The Challenges of the College Process Amidst a Pandemic

Rahnuma Aroshi, Contributing Writer

With spring’s arrival, high school seniors all over the country eagerly await one thing: college decisions. It is no secret that the past year of 2020 was difficult for numerous reasons. The pandemic memorably impacted the class of 2021. When the pandemic first hit, many of those students were in their junior year, barely starting the college process before the very foundation of their education was shaken to the core.

Not only did students lose out on their junior year, including prom, internships, and other events as a result of the pandemic, but they also went into senior year fully remote. Besides feeling isolated from their classmates and friends, many also felt pressure from both school and home to continue to work hard and achieve their goals regardless of the circumstances surrounding them. Some students feel adults should be more understanding about this issue, especially in a remote environment, where distractions cause students to lose focus. Senior Leo Austin-Spooner comments on this occurrence, “Going into senior year, it’s been really hard to stay motivated in school and focus on schoolwork because of everything going on. Not only is the pandemic raging on, but this year we lost four lives in our community due to gun violence, murder, suicide, and a car accident. These things are really difficult for everyone to deal with on top of our personal issues.”

Seniors barely have had a moment to reflect on their current state”

Senior year always tends to be a stressful and overwhelming time for students, but in the midst of the pandemic, seniors barely have had a moment to reflect on their current state before rushing off to complete yet another item on the endless college application to-do list. Since the pandemic has made remote learning the norm, it also means that students lost direct access to mentors and teachers that would have helped them throughout the application process. For Amena Nushrat ’21, she had to prioritize in order to accomplish her goals: “The college application process was grueling. I struggled with balancing school work and supplemental essays, and not being able to meet with my recommenders and guidance counselor made the process even more difficult. The pandemic definitely put the Class of 2021 at a disadvantage with college admissions this year.” Despite the challenging year, seniors have made the most of the time they had left in high school and prepared for their future.

Uncertainty is never a good thing when it comes to the college process. However, without the emotional support from friends and teachers, along with the burden of adjusting to new application requirements, it may feel as though uncertainty is the only constant in one’s life. When asked about her thoughts on this year’s applications, senior Anna Von Rosenstiel said, “I think it’s hard for me to see how the pandemic affected the [college] application process because I don’t have anything to compare it to. I wish I could have talked to my classmates more since it felt like I was doing some things wrong, but it was also easy to get stressed out by small factors.” Above all, it was the lack of personal connection and the chance to get excited with friends over college decisions that made this year’s application process feel a little emptier.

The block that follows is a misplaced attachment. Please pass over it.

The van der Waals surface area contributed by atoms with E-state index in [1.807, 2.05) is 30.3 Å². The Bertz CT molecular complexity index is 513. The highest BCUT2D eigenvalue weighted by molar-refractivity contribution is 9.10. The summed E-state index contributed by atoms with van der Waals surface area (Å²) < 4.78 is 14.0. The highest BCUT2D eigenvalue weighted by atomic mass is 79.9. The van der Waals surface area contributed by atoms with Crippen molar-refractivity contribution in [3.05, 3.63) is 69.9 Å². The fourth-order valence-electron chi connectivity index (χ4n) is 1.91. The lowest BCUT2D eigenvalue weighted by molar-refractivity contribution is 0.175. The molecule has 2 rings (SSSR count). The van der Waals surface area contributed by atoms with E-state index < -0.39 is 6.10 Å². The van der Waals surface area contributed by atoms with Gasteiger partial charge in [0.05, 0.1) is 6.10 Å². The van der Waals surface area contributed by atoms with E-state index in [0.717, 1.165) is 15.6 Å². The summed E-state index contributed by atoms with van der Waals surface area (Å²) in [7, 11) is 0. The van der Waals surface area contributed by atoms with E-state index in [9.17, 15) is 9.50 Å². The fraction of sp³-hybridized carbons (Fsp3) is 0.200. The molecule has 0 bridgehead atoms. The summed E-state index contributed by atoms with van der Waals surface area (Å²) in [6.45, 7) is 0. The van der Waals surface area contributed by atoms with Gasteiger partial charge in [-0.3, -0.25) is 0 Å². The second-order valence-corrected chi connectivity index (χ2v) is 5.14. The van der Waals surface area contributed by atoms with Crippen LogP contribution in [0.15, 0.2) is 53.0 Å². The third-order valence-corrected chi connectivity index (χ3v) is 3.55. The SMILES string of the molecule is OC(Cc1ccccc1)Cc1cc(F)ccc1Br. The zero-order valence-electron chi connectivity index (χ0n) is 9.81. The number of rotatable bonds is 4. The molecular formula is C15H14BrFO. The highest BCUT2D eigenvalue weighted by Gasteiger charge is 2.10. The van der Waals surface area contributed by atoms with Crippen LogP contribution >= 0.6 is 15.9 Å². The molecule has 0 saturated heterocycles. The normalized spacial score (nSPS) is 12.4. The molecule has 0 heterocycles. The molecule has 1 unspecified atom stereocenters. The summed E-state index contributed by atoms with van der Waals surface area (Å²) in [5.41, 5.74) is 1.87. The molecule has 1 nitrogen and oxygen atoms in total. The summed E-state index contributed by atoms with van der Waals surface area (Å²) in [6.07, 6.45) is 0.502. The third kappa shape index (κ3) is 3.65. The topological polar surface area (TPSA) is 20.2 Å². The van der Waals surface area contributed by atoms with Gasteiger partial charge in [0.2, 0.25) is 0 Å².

While it is difficult to replicate college explorations online, many schools provide their students with alternative resources to learn about their different programs and facilities. Von Rosenstiel explained, “I did some virtual visits, which were kind of helpful, but I missed seeing other interested students and just experiencing more of the atmosphere on campus, but I still got some insight into the college life of certain schools.”

 Along with the general anxiety of making mistakes on their application, seniors also dealt with not knowing how standardized test scores, like that of the SAT and ACT, would be considered in the application cycle. Farida Moustafa, a senior who had already taken the SAT once, expressed her concerns, “This year was extremely competitive and I questioned my application a lot. I wish I had been able to take the SAT at least one more time. The lack of SAT requirements [from colleges] made the whole process so much more competitive and scary. There was still the possibility that despite working so hard, I wouldn’t make it.” 

Moustafa’s words encapsulate the emotions of countless members of her class. With so much uncertainty in today’s world, many seniors are depending on their college decisions to open the door to their future. However, even if one doesn’t get into their dream college, or is struggling academically this year, it is important to take time to reflect on how far one has come—don’t let it break you. After over a year of living in this chaotic world, one should feel proud of themselves for coming so far and have faith that one will find success and happiness wherever they go.